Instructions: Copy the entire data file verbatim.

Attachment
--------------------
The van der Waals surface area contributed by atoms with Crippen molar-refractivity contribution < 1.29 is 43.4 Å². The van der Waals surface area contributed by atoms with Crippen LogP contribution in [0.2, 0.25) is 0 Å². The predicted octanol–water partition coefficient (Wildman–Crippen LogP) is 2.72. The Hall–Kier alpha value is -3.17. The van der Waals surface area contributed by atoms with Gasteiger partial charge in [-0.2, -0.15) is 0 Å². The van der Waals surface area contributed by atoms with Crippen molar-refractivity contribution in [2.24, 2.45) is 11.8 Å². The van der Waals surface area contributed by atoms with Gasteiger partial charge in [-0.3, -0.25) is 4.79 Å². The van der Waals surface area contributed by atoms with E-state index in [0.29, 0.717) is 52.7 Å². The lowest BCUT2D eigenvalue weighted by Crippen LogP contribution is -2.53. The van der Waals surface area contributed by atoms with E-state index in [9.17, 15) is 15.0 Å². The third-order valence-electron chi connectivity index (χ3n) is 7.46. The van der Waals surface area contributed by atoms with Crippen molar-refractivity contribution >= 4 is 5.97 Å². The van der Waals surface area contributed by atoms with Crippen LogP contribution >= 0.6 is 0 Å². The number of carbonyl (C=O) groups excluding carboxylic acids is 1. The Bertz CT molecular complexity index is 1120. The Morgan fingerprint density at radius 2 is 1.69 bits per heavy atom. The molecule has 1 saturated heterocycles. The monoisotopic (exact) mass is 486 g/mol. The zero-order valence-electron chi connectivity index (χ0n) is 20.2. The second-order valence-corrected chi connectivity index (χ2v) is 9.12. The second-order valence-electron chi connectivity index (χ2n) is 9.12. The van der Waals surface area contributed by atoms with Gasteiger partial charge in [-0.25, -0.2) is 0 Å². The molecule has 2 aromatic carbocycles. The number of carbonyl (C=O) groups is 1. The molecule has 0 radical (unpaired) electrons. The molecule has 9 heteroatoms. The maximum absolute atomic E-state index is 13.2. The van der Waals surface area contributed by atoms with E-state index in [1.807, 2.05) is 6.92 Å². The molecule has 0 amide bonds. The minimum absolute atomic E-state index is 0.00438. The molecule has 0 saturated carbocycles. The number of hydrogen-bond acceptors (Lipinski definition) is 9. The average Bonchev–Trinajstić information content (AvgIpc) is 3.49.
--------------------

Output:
The van der Waals surface area contributed by atoms with Crippen molar-refractivity contribution < 1.29 is 43.4 Å². The van der Waals surface area contributed by atoms with Crippen LogP contribution in [0.2, 0.25) is 0 Å². The predicted octanol–water partition coefficient (Wildman–Crippen LogP) is 2.72. The Hall–Kier alpha value is -3.17. The van der Waals surface area contributed by atoms with Gasteiger partial charge in [-0.2, -0.15) is 0 Å². The van der Waals surface area contributed by atoms with Crippen molar-refractivity contribution in [2.24, 2.45) is 11.8 Å². The van der Waals surface area contributed by atoms with Gasteiger partial charge in [-0.3, -0.25) is 4.79 Å². The van der Waals surface area contributed by atoms with E-state index in [0.29, 0.717) is 52.7 Å². The lowest BCUT2D eigenvalue weighted by Crippen LogP contribution is -2.53. The van der Waals surface area contributed by atoms with E-state index in [9.17, 15) is 15.0 Å². The third-order valence-electron chi connectivity index (χ3n) is 7.46. The van der Waals surface area contributed by atoms with Crippen molar-refractivity contribution >= 4 is 5.97 Å². The van der Waals surface area contributed by atoms with Crippen LogP contribution >= 0.6 is 0 Å². The number of carbonyl (C=O) groups excluding carboxylic acids is 1. The Bertz CT molecular complexity index is 1120. The Morgan fingerprint density at radius 2 is 1.69 bits per heavy atom. The molecule has 1 saturated heterocycles. The monoisotopic (exact) mass is 486 g/mol. The zero-order valence-electron chi connectivity index (χ0n) is 20.2. The second-order valence-corrected chi connectivity index (χ2v) is 9.12. The second-order valence-electron chi connectivity index (χ2n) is 9.12. The van der Waals surface area contributed by atoms with Gasteiger partial charge in [-0.25, -0.2) is 0 Å². The molecule has 2 aromatic carbocycles. The number of carbonyl (C=O) groups is 1. The molecule has 0 radical (unpaired) electrons. The molecule has 9 heteroatoms. The maximum absolute atomic E-state index is 13.2. The van der Waals surface area contributed by atoms with E-state index in [1.807, 2.05) is 6.92 Å². The molecule has 0 amide bonds. The minimum absolute atomic E-state index is 0.00438. The molecule has 0 saturated carbocycles. The number of hydrogen-bond acceptors (Lipinski definition) is 9. The average Bonchev–Trinajstić information content (AvgIpc) is 3.49.